Public school districts seeking tax increases that offset state compression increased homestead exemptions

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Several school districts across the state are seeking voter approval for property tax rates to offset property tax reforms enacted by the Texas legislature.

Because the school district’s maintenance and operations taxes make up the majority of property tax bills, state legislatures have taken several measures in recent years to ease the burden on property owners while maintaining school district revenues.

Last years state budget included using excess funds to buy off a portion of M&O taxes, a process known as “compression,” and in the third special session lawmakers approved one Increasing the Home Ownership Exemption for school districts from $25,000 to $40,000.

Now state senator Paul Bettencourt (R-Houston) has warned some school districts are seeking increases that will offset relief measures envisaged by the legislature approved by voters.

“Although the state is buying down M&O tax rates statewide, individual school districts could absorb this reduced rate,” Bettencourt said in a statement.

West of Houston, the Katy Independent School District (ISD) is asking voters to approve a tax rate identical to last year’s at $1.3517 per $100 of a property’s appraised value. However, rising property values ​​will raise taxes for property owners above the 2.5 percent cap set by Texas law, and thus the district must obtain voter approval to maintain the tax rate.

Even if voters reject the $1.3517 rate motion, the district will increase its revenue by $42 million. But if the proposal goes through, Katy ISD will be paid an additional $23 million for a total increase in sales of $65.3 million.

It also means homeowners have to pay more instead of benefiting from a tax break from state compression and the increased homeowner’s allowance. According to Bettencourt, the owner of an average $301,000 home pays an additional $141.17 more in property taxes.

Katy ISD Trustees approved a budget that increases spending for fiscal 2022-23 by 9 percent, approximately $18 million above projected revenue. Trustees say they expect enrollment to increase by about 5 percent, despite the student population stayed flat this year at 88,368. The district says the tax hike will bring a pay rise for teachers and staff.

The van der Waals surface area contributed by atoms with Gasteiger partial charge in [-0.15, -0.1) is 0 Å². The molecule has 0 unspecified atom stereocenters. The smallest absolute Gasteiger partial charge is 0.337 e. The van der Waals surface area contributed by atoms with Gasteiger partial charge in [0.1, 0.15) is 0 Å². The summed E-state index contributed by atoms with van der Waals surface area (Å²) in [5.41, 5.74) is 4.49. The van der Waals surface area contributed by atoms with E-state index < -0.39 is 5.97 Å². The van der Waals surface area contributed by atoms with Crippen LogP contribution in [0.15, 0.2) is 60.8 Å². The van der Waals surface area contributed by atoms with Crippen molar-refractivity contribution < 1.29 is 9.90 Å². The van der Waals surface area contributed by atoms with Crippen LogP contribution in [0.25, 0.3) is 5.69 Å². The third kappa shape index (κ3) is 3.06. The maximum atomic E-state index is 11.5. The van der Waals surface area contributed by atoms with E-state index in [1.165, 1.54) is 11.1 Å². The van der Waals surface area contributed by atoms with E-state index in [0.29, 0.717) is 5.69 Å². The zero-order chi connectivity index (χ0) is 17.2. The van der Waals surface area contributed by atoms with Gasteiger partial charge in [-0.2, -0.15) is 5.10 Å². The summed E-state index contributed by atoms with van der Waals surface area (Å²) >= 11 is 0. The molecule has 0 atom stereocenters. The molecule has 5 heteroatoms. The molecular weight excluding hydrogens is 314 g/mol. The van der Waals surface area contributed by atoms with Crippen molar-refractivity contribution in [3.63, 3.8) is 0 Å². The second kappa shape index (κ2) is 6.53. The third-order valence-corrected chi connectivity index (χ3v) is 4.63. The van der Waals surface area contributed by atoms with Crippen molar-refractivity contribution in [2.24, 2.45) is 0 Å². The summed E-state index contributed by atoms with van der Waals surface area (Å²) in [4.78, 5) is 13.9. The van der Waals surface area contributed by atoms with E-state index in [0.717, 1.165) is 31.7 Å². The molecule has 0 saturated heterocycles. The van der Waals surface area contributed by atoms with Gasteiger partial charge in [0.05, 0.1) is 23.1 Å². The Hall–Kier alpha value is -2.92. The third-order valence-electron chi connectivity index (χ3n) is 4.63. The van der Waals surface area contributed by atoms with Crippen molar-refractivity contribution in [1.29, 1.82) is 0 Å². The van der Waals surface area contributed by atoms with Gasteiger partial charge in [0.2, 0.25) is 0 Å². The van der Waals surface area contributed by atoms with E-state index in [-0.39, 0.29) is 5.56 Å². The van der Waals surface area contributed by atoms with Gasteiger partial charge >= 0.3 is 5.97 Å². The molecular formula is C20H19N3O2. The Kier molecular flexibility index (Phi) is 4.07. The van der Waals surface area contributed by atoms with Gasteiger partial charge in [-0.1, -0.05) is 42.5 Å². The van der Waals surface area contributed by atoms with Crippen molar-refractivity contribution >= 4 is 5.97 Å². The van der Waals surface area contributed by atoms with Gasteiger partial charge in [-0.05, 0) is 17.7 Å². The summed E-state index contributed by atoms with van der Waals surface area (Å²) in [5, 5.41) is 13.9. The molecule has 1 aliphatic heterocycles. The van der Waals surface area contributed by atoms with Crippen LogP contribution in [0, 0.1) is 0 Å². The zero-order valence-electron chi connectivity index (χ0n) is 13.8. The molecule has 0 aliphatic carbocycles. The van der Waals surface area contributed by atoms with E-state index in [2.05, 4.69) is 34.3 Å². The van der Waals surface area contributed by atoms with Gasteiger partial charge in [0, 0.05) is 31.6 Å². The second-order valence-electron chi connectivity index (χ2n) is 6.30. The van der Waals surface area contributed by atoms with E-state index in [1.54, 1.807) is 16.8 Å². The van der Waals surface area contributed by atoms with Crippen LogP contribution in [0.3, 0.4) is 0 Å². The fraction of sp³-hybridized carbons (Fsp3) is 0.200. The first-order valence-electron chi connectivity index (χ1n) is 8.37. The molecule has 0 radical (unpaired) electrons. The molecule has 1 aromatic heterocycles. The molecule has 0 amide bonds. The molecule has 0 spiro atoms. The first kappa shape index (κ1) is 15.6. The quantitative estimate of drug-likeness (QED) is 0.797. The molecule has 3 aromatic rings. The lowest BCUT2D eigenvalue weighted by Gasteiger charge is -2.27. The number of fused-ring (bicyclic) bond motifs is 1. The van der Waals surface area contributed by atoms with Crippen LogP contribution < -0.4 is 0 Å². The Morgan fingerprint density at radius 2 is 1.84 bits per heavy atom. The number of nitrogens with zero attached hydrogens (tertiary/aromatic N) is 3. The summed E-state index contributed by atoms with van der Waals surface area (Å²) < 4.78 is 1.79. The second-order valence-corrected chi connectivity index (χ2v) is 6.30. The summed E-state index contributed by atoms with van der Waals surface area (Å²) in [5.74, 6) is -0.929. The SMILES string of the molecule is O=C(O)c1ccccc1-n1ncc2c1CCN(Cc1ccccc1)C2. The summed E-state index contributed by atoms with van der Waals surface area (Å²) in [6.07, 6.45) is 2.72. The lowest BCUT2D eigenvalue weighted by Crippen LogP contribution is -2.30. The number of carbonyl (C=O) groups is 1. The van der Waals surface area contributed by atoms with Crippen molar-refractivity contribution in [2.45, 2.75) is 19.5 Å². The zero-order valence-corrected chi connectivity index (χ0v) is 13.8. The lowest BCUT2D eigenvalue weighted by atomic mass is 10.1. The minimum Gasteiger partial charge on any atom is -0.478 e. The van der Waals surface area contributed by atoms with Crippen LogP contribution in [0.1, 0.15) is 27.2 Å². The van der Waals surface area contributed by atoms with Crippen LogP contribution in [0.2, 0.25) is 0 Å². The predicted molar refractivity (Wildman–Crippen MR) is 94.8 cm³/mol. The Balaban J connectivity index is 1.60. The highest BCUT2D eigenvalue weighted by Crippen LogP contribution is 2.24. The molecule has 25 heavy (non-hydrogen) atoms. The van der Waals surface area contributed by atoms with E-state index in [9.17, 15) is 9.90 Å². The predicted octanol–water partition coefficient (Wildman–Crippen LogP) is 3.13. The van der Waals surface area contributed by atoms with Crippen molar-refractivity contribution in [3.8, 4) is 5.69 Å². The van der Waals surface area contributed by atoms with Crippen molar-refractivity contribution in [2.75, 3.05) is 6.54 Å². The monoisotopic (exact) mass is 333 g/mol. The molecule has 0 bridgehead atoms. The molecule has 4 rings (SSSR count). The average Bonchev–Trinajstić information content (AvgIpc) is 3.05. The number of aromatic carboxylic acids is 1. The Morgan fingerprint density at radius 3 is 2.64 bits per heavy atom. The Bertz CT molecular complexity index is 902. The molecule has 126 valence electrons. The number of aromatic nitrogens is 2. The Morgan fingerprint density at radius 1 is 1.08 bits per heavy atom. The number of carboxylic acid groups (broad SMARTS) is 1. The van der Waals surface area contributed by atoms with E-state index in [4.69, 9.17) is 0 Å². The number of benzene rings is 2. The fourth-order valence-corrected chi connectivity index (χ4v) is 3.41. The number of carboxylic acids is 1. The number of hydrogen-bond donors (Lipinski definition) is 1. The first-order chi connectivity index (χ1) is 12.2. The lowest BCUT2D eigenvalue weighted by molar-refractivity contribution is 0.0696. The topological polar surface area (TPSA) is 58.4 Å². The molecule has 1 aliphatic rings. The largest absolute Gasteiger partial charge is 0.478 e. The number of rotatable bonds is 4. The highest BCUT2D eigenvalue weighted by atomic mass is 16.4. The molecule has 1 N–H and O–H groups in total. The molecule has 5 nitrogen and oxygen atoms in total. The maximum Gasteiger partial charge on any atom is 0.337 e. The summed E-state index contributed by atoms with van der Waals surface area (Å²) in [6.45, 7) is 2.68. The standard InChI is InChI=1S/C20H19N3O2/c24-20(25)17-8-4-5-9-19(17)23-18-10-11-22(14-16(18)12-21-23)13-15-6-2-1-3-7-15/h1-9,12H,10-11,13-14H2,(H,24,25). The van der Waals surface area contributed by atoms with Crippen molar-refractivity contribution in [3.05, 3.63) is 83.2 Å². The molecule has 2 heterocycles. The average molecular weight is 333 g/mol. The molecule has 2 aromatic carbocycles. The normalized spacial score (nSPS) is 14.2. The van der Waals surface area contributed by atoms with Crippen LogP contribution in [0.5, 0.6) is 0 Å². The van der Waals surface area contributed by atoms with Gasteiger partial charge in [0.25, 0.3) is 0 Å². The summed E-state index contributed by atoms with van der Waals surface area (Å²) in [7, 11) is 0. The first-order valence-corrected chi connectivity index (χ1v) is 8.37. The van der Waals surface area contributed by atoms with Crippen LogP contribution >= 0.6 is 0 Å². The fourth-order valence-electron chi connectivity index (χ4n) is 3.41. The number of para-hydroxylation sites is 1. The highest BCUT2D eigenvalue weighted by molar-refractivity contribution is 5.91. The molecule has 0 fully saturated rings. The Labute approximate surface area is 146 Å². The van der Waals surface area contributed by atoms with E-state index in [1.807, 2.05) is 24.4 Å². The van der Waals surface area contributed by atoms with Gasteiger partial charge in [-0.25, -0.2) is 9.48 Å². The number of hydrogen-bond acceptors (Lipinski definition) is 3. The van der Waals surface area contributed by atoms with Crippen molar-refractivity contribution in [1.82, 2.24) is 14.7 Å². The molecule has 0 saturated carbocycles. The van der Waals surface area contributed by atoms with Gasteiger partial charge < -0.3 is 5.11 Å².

Fort Bend ISD also seeks to offset the reduction implemented through state tax breaks and will ask voters to approve a tax rate of $1.2101 per $100 of valuation. This will bring in an additional $47.66 million for the district, but the owner of an average $301,000 home will pay $220.03 in taxes.

The district says the increase will fix a $47 million budget deficit, provide pay rises for teachers and provide funds for safety measures. The state provides a school safety allocation of $9.72 per student and authorized an emergency budget transfer of $100.5 million for school safety measures last June.

School districts across the state have also received federal primary and secondary school emergency assistance (ESSER) funding for recovery from the COVID-19 lockdowns. Katy ISD was awarded $102.4 million and Fort Bend ISD $94 million.

Beaumont ISD, east of Houston, is also seeking voter approval for a increase in the tax rate of more than 10 percent, increasing property taxes by $88.08 on a $301,000 home.

While Bettencourt notes that there is currently no central database compiling a list of school districts holding tax ratification elections this year, many other districts across the state are hoping to increase revenue and property taxes with TRE and bond elections. Pflugerville ISD near Austin is asking voters to approve both a tax hike and a bond package totaling $367.6 million.

Three weeks before the November 8 election, the Texas Bond Review Board will publish a list of districts conducting bond elections this year.

“In a year of record increases in tax assessments, a November Tax Ratification (TRE) election is a really bad deal for taxpayers if it passes,” Bettencourt said.

State Assemblyman Brian Harrison (R-Midlothian) has called on officials in his district to do so Introduce tax rates without new revenueand noted that some homeowners are selling their homes “because they can no longer afford the taxes and inflation has only made their pain worse.”

Bettencourt says he’s sounding the alarm because taxpayers should be fully informed of what these TREs mean.

“This was not the spirit, intent, or expectation of passing a property tax break when counties plan to increase property tax bills by hundreds of dollars,” Bettencourt said.

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